Between Breaths

Moon and tree

Listen!

We could be an opera

if we tell it right.

That night we first kissed —

in the telling, remember

the tree on the hill

and say:  “In the dark

the moon followed us home.”

But you wouldn’t let me keep it.

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The Night We Saved the Moon

Art from

It was just past midnight when the moon fell from the sky.

It landed in the lake south of our barn and slowly began to sink below the surface. I saw it from my place at the window.

Lately I have been unable to sleep and lie in bed beside my husband until his breathing changes to soft snores.  Then I move to the chair beside the window from which I can study the night sky.

It seems to me the Universe surely has all the answers hidden somewhere.  All we need to do is to look in the right place, ask the right questions, and our little piece of the eternal puzzle will be revealed.

This farm and this life and this man are what I chose. Now I study the stars and wonder— is this all there is?

The life has become harder, the farm has struggled through crop failures and now flooding and the man…..well the man and I appear to have fallen out of love.  Or so it seems.

So I sit up at night and look to the sky for answers.

Although the rains have stopped much of the country around here is flooded.  Rivers have spilled over their banks and culverts and gulleys run with water.  Our lake has risen right up to the barn.

Tonight the muddy lake water has turned to a beautiful fiery gold.  It has gathered up the moons’ shine and multiplied it out from the center to reach as far as the water spreads.  It is so beautiful I sit and gaze at it for a long while before i notice that the moon is sinking.

I dress quickly, calling my husband’s name as I pull on jeans and a sweatshirt.  It takes him moments to wake but when he looks out the window he doesn’t question me, just begins to dress as fast as I.  Downstairs we yank on coats and pull our clean mud boots from the closet.  In minutes we are standing on the lake shore, wondering what to do.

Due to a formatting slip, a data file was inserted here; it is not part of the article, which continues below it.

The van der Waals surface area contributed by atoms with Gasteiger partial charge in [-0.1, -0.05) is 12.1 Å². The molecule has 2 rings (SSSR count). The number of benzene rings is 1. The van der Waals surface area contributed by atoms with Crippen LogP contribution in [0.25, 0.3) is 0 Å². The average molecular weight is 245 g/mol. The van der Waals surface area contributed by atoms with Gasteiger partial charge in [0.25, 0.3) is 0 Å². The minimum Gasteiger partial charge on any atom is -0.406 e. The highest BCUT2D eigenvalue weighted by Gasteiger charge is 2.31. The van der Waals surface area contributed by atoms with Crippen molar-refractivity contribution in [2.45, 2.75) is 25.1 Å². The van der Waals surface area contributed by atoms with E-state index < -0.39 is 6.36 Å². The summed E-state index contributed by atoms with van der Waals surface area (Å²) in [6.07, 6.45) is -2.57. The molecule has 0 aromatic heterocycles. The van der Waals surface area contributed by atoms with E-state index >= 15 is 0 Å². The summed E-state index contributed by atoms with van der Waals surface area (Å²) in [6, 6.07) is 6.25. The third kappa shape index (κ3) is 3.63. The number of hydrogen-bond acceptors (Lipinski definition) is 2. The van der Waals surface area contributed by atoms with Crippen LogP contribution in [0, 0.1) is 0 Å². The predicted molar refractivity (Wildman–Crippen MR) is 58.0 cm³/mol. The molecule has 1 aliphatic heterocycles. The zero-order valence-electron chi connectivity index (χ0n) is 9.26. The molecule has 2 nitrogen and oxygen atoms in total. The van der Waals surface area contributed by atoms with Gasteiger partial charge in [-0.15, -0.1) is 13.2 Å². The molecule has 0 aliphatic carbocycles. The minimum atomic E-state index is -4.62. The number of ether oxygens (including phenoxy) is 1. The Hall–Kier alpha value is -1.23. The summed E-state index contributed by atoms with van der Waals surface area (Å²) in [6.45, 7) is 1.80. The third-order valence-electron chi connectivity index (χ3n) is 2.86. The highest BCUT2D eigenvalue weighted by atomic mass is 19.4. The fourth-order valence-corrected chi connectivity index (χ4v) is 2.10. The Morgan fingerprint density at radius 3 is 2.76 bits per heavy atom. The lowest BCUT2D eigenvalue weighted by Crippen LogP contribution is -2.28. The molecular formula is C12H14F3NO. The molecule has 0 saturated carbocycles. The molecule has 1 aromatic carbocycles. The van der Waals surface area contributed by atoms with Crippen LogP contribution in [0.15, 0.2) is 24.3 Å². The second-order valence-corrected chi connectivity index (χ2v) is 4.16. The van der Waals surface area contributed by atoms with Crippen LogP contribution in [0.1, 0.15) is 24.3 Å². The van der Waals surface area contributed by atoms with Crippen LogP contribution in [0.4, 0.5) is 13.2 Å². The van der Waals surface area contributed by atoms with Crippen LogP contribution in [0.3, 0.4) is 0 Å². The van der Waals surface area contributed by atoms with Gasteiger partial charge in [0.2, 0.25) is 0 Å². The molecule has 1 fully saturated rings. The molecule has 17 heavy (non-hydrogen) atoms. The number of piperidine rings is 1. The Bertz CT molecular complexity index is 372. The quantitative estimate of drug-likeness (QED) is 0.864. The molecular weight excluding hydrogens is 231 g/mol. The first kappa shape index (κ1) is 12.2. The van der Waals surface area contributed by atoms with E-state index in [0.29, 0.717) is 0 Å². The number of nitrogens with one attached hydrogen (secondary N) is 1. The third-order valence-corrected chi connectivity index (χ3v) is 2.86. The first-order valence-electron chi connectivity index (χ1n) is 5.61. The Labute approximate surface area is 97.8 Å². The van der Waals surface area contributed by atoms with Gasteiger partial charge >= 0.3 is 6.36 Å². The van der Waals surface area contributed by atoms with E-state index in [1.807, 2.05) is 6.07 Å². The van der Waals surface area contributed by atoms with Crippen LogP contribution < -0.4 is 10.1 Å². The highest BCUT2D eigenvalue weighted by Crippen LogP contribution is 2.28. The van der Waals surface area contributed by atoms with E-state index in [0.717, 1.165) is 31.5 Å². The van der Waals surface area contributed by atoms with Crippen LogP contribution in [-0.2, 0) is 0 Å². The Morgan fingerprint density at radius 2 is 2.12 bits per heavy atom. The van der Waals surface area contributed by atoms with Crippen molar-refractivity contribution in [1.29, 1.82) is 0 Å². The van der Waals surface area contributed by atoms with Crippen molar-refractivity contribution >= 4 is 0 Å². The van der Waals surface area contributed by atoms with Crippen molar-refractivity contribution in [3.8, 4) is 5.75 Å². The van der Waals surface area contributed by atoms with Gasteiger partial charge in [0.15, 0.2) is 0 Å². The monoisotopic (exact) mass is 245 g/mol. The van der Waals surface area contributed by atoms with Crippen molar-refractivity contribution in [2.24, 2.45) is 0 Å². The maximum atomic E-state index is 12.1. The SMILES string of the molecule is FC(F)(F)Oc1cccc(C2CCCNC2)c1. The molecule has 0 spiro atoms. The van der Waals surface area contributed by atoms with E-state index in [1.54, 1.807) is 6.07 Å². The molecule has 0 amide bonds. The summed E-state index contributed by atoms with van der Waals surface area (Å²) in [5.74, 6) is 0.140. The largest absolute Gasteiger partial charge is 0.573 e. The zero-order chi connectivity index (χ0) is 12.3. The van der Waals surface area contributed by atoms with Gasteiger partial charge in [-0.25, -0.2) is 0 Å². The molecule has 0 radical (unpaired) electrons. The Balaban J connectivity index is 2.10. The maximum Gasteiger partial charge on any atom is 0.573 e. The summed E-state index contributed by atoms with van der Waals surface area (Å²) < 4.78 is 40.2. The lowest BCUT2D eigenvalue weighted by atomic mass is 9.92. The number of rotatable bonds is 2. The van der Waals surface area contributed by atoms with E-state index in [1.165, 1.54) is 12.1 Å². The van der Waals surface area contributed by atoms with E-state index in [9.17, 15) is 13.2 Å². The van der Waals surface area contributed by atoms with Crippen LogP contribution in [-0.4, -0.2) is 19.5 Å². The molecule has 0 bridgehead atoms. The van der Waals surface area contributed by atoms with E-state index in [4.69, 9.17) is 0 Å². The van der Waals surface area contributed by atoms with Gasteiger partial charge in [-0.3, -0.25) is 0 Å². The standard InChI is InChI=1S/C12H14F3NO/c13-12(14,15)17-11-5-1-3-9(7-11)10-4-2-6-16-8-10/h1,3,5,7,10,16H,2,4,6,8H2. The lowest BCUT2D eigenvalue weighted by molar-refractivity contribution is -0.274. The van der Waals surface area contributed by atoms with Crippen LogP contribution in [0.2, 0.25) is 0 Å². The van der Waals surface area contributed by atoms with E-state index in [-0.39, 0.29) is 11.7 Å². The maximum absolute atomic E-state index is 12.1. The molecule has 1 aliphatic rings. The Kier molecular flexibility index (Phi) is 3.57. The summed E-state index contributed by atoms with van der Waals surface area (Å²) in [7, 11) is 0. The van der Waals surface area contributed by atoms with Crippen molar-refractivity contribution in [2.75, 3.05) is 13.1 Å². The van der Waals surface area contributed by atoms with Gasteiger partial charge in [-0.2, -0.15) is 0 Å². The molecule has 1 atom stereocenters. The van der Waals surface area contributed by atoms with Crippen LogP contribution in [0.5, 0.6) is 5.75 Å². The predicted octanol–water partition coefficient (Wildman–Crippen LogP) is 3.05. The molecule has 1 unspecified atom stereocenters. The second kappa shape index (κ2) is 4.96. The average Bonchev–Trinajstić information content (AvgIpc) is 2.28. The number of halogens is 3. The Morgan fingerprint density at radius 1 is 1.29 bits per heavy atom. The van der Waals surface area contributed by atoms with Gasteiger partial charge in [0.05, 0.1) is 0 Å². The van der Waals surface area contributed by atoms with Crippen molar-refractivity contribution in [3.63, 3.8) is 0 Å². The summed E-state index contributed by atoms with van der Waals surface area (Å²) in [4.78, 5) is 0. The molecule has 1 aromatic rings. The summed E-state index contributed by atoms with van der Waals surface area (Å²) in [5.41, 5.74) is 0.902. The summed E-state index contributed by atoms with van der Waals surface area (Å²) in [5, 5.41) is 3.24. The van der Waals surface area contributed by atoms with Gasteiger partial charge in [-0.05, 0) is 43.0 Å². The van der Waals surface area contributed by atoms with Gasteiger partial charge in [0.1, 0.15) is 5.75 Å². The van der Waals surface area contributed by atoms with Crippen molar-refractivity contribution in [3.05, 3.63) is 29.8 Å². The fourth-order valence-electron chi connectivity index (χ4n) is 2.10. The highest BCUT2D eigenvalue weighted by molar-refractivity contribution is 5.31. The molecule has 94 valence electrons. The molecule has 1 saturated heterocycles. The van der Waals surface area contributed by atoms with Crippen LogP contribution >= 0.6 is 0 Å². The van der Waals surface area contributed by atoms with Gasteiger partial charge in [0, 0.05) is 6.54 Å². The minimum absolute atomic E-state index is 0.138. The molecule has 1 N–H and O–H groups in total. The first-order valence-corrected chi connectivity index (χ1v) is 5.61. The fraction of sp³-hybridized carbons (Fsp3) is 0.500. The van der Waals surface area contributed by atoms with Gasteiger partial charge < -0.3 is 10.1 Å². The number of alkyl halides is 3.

As the night sky rotates towards dawn we try different solutions.  Pulling it with a rope does not work, in fact it causes it to tip and slip further beneath the surface.  After three failed attempts I turn to my husband and see the same feeling of despair written on his face.  This seems so important to us, so vital for us to do together.  There is no thought of calling others to help.

He drags our row-boat from the barn and throws the rope into it.  Together we push-off and sail to the middle of the lake where our moon waits patiently.  Together we use the rope to lift it easily into the boat .  Together we hold the moon up and maneuver back to safe ground.

When we roll the moon out of the boat it lifts gently up into the air and glides back into the night sky.  I find myself holding my husband’s hand and when he leans in for a kiss it is the best kiss we have ever shared. I melt into his arms and in the morning I’m still there, snuggled close beside him in our bed.